Sipho Khumalo, The Mercury
Speaking at the Board of
Healthcare Funders Conference in
yesterday, Tshabalala-Msimang hit back, saying she was responsible for the
entire health system as her stewardship cut across both public and private
sectors. The statement comes amid simmering tensions between the minister and
the private sector over her attempts to control the cost of private health care.
At the height of angry exchanges, United South African Pharmacies called on
Tshabalala-Msimang to leave the private health care sector alone and focus on
fixing the crumbling public heath sector, which she took exception to. In her
address, Tshabalala-Msimang noted that costs in the private health sector had
increased uncontrolled since the 1980s, yet the number of people in
the country on medical aid had not yet reached eight million.
contributions too have been going up, with rates increasing from R3 423 per
medical scheme beneficiary in 1998 to R7 803 in 2008. It has become increasingly
unaffordable for South Africans to belong to medical schemes, she said.
The minister said there was also little evidence to indicate that the
tariff increases were accompanied by improvements in the quality of care or
health outcomes. Tshabalala-Msimang said that an arsenal of legislative measures
were being considered to arrest the scourge of spiralling health costs, and some
were before the national assembly. Tomorrow she will table policy documents in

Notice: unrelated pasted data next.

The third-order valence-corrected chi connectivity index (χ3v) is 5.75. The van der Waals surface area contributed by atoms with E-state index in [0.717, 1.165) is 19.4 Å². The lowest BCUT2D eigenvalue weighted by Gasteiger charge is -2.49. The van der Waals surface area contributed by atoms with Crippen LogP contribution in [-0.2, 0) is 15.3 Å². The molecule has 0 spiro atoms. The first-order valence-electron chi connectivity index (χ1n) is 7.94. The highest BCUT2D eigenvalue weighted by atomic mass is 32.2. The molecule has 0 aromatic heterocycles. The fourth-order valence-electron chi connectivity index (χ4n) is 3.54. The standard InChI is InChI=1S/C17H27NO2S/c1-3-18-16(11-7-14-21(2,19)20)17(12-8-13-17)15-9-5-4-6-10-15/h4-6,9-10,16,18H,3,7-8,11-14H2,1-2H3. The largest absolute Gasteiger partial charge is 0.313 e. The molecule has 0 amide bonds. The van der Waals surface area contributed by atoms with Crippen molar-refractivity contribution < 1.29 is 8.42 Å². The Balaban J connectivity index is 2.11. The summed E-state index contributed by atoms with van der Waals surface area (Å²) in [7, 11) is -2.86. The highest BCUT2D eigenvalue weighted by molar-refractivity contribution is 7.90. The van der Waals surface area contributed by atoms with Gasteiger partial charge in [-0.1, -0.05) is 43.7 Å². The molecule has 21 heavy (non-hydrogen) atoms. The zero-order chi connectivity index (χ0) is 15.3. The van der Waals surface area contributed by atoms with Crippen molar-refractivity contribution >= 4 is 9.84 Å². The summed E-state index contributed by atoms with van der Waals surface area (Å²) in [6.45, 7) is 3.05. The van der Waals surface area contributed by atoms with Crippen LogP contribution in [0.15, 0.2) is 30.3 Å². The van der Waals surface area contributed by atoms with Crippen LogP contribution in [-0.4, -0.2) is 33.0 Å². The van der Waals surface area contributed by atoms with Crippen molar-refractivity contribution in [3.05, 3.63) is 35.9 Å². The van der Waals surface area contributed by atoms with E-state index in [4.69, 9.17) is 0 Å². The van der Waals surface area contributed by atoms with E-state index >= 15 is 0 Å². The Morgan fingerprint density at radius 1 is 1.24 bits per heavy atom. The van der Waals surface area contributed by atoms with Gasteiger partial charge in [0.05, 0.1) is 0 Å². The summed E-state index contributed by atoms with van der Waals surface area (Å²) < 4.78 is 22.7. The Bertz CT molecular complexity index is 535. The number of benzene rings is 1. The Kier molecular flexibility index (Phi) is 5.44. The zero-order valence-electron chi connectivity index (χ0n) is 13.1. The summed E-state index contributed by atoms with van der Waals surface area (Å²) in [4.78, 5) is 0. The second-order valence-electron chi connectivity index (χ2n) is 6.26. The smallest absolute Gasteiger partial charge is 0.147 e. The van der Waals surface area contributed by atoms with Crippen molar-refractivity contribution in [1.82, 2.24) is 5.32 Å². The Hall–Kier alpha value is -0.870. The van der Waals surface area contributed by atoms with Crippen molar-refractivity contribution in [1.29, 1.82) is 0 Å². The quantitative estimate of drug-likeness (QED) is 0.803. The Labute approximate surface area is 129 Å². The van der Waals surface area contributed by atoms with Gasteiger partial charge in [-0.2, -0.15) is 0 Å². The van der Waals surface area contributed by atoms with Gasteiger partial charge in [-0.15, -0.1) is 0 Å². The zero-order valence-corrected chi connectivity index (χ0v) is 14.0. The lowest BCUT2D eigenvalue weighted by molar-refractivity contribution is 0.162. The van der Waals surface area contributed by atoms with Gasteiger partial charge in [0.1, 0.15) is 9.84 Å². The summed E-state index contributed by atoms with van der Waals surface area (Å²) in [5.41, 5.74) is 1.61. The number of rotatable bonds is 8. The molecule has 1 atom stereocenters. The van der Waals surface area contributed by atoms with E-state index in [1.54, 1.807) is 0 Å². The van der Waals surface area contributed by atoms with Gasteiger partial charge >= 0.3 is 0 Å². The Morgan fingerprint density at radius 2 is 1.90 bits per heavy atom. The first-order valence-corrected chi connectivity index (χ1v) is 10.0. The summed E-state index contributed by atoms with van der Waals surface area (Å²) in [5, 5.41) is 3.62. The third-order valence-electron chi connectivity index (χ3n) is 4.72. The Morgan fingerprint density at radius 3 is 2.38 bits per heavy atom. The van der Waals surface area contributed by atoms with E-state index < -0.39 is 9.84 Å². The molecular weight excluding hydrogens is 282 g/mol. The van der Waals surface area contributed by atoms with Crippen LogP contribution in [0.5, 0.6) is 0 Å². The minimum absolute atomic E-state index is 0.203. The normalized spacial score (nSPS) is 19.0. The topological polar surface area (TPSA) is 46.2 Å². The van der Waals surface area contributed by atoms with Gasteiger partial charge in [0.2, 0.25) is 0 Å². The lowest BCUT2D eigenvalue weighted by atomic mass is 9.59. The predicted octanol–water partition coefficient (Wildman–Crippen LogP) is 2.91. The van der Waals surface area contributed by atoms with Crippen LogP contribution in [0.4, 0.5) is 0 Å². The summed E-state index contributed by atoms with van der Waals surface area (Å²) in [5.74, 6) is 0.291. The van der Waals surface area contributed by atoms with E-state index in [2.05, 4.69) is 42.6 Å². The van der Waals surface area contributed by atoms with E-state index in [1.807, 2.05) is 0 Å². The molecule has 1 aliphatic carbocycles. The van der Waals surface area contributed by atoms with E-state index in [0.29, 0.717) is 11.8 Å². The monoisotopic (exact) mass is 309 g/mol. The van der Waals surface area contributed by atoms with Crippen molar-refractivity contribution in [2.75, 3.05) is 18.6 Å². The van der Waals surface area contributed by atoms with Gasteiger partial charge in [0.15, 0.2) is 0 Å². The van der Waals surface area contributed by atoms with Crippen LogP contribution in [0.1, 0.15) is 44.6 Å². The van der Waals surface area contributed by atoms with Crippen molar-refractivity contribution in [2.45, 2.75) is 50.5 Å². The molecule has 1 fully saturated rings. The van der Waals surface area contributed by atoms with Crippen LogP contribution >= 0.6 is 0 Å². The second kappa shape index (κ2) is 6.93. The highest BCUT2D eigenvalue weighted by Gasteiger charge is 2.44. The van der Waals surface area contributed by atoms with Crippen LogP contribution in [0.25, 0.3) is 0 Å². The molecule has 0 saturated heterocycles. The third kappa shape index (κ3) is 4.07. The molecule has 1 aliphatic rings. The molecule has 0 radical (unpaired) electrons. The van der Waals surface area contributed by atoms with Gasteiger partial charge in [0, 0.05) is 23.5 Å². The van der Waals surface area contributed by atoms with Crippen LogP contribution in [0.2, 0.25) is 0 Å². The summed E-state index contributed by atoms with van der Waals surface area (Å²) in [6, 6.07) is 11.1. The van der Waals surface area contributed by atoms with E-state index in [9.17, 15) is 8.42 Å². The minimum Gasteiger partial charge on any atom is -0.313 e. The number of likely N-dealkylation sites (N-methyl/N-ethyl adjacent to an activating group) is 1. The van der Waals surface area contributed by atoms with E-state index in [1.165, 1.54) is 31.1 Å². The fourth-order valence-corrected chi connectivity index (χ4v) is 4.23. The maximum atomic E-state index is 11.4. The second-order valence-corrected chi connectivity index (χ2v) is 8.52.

the cabinet paving the way for the establishment of a National Health Insurance
fund. Touted 14 years ago, the fund seeks to provide universal medical coverage
for all South Africans. The ANC conference in Polokwane last December resolved
that establishing the fund should be expedited. I am quite excited that we
are on track with regards to finalising policy on the National Health Insurance.
We need to get buy-in from the
industry and all stakeholders. We need to move fast on this. We want to
make health care affordable, accessible and of quality, she said. Also
before the house are two bills - the Medicines and Related Substances Amendment
Bill, and the National Amendment Bill. The first paves the way for a new
medicines regulatory authority to replace the Medicines Control Council, and the
second proposes pricing regulations for private hospitals. Reflecting on these
Bills yesterday, Tshabalala-Msimang said they sought to create a health system
that was efficient, equitable and accessible to all South Africans. The
conference continues today at
's International Convention Centre.